Thursday, 1 March 2018
Norse Mythology by Neil Gaiman
The book Norse Mythology by Neil Gaiman is, as the title promises, a retelling of the Norse myths by the author in question.
We begin with Ymir and the creation of the world, we met the gods, including Odin, Thor and Loki and learn their stories. Everything of course ends with Ragnarok, the end of the world and it's rebirth.
In his introduction, Gaiman states "I've tried my best to retell these myths and stories as accurately as I can, and as interestingly as I can." And this is indeed a very faithful re-telling of the stories from the Eddas. Small details are different, but nothing of major importance is changed. The most important change from the Eddas is that Gaiman arranges the stories in some kind of chronological order, so that the book goes from creation to apocalypse. But Gaiman doesn't try to impose some overarching plot of his own. He doesn't even try to resolve the small contradictions that exist between the different myths..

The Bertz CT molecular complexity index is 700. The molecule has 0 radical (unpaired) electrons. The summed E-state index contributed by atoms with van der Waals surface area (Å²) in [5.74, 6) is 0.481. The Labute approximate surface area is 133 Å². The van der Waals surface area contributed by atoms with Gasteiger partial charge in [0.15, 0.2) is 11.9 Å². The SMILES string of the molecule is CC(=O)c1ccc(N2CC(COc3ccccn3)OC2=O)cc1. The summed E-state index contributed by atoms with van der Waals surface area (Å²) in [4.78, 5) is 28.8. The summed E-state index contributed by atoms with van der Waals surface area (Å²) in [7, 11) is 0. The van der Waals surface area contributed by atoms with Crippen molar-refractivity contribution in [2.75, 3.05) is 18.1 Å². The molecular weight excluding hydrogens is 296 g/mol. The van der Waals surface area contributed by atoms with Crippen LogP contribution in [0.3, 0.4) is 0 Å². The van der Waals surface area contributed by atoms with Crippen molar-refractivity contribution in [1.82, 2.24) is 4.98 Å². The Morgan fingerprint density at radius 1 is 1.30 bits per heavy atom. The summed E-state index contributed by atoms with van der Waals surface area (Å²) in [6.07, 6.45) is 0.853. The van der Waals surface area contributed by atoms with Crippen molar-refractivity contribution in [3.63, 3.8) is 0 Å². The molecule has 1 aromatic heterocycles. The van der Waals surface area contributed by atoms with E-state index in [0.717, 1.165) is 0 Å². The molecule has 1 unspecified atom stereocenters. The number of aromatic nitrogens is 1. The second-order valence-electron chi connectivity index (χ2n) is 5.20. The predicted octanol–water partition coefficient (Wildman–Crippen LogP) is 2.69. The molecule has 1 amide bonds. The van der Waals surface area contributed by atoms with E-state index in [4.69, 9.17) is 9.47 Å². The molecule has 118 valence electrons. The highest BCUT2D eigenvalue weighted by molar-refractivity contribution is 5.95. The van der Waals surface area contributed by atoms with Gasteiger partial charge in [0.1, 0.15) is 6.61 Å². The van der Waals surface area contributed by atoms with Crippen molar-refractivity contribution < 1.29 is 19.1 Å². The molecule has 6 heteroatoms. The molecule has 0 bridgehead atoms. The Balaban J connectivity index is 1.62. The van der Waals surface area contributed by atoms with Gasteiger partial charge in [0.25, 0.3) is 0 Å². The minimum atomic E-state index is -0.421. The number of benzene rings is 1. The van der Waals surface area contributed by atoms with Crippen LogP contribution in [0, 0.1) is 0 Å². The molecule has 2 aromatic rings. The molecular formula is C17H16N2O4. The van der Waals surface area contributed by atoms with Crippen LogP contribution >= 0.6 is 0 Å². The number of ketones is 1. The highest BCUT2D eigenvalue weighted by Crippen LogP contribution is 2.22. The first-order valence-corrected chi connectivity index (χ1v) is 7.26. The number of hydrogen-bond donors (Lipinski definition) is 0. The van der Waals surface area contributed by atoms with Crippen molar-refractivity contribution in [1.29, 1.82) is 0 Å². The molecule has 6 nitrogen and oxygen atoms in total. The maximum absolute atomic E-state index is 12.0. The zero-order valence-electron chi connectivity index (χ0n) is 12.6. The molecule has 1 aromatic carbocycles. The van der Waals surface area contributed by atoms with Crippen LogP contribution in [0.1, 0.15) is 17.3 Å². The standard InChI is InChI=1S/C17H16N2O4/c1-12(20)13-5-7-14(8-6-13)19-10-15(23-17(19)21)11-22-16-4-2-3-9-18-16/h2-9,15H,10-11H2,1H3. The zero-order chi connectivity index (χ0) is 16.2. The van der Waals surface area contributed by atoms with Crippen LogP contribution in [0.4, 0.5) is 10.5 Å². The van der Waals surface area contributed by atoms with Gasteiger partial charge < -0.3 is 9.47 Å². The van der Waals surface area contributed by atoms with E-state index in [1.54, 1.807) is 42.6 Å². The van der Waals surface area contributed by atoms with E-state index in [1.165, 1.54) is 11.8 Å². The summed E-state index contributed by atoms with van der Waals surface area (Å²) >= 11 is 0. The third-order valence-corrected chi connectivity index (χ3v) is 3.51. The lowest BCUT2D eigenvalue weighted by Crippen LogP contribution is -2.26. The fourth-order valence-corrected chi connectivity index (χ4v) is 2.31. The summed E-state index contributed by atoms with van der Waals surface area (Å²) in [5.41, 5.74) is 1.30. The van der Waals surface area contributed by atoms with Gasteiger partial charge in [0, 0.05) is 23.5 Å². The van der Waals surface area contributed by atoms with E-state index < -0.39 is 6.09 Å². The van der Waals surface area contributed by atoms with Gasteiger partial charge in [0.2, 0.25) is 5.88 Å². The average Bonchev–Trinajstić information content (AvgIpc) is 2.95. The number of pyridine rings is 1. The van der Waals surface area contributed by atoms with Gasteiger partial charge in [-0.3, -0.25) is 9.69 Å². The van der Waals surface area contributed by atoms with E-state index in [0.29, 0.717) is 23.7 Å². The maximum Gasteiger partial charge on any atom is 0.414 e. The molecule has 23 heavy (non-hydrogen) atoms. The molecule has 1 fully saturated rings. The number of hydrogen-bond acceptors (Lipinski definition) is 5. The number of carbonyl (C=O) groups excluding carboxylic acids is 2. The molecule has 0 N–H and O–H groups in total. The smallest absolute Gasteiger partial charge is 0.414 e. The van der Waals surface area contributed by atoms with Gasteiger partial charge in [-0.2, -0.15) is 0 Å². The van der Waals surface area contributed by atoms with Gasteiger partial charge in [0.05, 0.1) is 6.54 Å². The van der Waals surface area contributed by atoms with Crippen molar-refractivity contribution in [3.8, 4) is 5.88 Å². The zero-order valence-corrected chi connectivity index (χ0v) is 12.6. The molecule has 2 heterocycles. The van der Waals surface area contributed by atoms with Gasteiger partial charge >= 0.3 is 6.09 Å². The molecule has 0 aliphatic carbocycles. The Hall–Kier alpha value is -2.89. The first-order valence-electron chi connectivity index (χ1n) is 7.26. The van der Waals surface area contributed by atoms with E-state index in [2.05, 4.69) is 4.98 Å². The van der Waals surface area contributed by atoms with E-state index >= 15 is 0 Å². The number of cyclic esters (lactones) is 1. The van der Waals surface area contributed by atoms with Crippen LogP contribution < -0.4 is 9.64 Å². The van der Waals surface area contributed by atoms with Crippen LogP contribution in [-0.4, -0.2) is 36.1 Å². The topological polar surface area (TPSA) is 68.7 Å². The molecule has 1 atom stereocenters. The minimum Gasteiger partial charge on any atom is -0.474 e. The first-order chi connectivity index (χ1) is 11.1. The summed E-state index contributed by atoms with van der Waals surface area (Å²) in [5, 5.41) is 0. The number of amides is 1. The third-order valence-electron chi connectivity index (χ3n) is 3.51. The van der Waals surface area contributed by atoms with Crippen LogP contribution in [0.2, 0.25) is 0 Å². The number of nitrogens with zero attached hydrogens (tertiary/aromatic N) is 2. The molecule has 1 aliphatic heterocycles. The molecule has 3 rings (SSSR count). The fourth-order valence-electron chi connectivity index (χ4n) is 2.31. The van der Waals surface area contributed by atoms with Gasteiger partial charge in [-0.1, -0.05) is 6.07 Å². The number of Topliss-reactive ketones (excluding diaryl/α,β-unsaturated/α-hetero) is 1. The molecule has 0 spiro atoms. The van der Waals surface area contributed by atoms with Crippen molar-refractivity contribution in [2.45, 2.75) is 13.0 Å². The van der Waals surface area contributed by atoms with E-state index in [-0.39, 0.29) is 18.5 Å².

Of course the myths are such powerful stories already that they don't need changing. And Gaiman tells them well. This is simply a well-written book. Gaiman knows how to make effective use of the inherent dramatic and comedic qualities of these stories.
However, his faithfulness to the Eddas make this book somewhat redundant. If you have read the Eddas, there is really no need for you to read Gaiman's version of the same stories. The Eddas can in translation be perfectly enjoyable reading despite their age. And if you want a more accessible re-telling, there are many other faithful literary adaptations which serve the same function as Gaiman's book.
Of course, there are always people who are new to Norse mythology and in Gaiman's book they will find an accessible and well-written introduction to the stories. And for those who already know these stories, this is a fine, albeit non-essential way of re-experiencing these evergreen stories